Now as much as I hate to admit it, I can't say that the story would have ended any differently if the rifle would have been chambered in .308. A good hit with a well constructed bullet is pretty much lights out for anything. So my thoughts are that if you have a .308 and like it, there isn't really any reason to change to a 7-08, or vice-versa. If, however, you want to get a new rifle, and the 7-08 suits your fancy, go get it. You won't be disappointed.
Doug
 

Alexandro Faria

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That actually summed it up nicely, thank you. If I ever shoot out the barrel on the .308, I think I'll make a fun project out of it and do the 7mm thing. For now, I'll stick with the boring winnie- it does what it's meant to do and I can't ask for more than that.
 

RayAtkinson

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Great caliber, challenged by the 308 and 7x57 so take your pick, I pick the 7x57. My saddle gun, that gets more use than the rest is a 308 in a Savage 99F fwt. wt...Id be just as happy with a 7-08 but it showed up to late for this old curmudgeon...were I a young buck, it might be an options for sure! who knows

If I intended to use factory ammo Id pick a 7-08 today, if I handloaded I pick the 7x57 as it has more powder capacity and gets better velocity with all bullets, but its factorey ammo is weak as a new born kitten..

I see the 7-08 and the .308 as good choices for short actions and lever actions..thats what they were designed for, and they are close to perfect..otherwise I prefer the 30-06 over the .308 but its not a runaway, both pretty close, same for the 7x57 and 7-08, depends on the action involved..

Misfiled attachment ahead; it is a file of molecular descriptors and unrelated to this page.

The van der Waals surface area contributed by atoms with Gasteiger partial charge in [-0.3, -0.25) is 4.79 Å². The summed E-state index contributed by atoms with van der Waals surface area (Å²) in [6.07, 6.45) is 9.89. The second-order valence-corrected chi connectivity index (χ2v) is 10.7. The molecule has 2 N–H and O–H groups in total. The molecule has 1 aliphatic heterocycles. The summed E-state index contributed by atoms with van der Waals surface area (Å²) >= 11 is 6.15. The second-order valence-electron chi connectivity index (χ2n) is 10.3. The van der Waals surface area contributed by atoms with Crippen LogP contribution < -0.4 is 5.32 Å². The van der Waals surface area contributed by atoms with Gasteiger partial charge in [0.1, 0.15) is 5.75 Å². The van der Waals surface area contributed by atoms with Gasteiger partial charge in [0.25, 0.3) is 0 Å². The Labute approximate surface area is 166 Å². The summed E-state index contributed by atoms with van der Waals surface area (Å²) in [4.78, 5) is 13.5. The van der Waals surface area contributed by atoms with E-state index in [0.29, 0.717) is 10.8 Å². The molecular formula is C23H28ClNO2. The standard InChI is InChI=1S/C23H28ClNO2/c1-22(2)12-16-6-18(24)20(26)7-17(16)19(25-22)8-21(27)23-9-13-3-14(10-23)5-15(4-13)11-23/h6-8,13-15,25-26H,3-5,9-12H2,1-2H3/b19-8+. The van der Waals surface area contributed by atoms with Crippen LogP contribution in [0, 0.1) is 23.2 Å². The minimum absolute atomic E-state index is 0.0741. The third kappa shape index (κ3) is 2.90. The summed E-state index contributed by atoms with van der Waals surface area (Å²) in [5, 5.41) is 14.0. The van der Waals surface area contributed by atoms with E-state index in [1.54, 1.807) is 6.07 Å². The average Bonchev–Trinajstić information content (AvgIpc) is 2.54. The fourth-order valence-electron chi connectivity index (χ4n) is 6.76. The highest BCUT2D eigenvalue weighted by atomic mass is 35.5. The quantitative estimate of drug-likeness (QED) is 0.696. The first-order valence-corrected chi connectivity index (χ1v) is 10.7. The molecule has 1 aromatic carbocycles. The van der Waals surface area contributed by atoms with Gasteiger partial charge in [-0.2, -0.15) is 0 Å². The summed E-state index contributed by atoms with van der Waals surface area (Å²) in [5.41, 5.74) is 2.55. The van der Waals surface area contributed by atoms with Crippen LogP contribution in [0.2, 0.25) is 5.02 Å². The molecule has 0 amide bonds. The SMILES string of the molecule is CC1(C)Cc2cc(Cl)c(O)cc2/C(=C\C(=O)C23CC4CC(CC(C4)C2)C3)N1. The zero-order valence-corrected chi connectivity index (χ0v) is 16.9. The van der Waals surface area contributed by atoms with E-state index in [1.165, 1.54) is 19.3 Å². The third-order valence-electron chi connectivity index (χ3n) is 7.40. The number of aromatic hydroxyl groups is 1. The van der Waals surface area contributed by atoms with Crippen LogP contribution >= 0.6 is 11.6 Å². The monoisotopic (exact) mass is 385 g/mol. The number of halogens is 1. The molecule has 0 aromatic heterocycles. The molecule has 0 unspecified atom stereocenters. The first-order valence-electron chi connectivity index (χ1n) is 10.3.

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ray,
I also prefer the 30/06 to the 308 in bolt actions, but in a similar manner prefer the 280 to the 7/08.
bruce.
@bruce moulds
Bruce why don't you just admit it if it goes bang and is attached to a piece of wood or plastic you want it.
Bob
 

HWL

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If I intended to use factory ammo Id pick a 7-08 today, if I handloaded I pick the 7x57 as it has more powder capacity and gets better velocity with all bullets, but its factory ammo is weak as a new born kitten..

Forget about american made factory ammunition,.....try a RWS or Norma... its like the step from a Crysler to a Mercedes....

HWL
 

HWL

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thriller

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I had a 7-08 For years and while it worked the gun had many issue( probably soured my view) but I also was not a fan on how it did with headshots on hogs don’t get me weong it worked just not a well as I would have liked so I went to a 308 to get a heavier Bullet.
 

bruce moulds

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thriller,
a 130 gn 270, 140 gn 7mm, and a 150 gn 308 are all ideal on pigs for both body and head shots.
the trouble with headshots on pigs is where their brain is - high in the head.
bruce.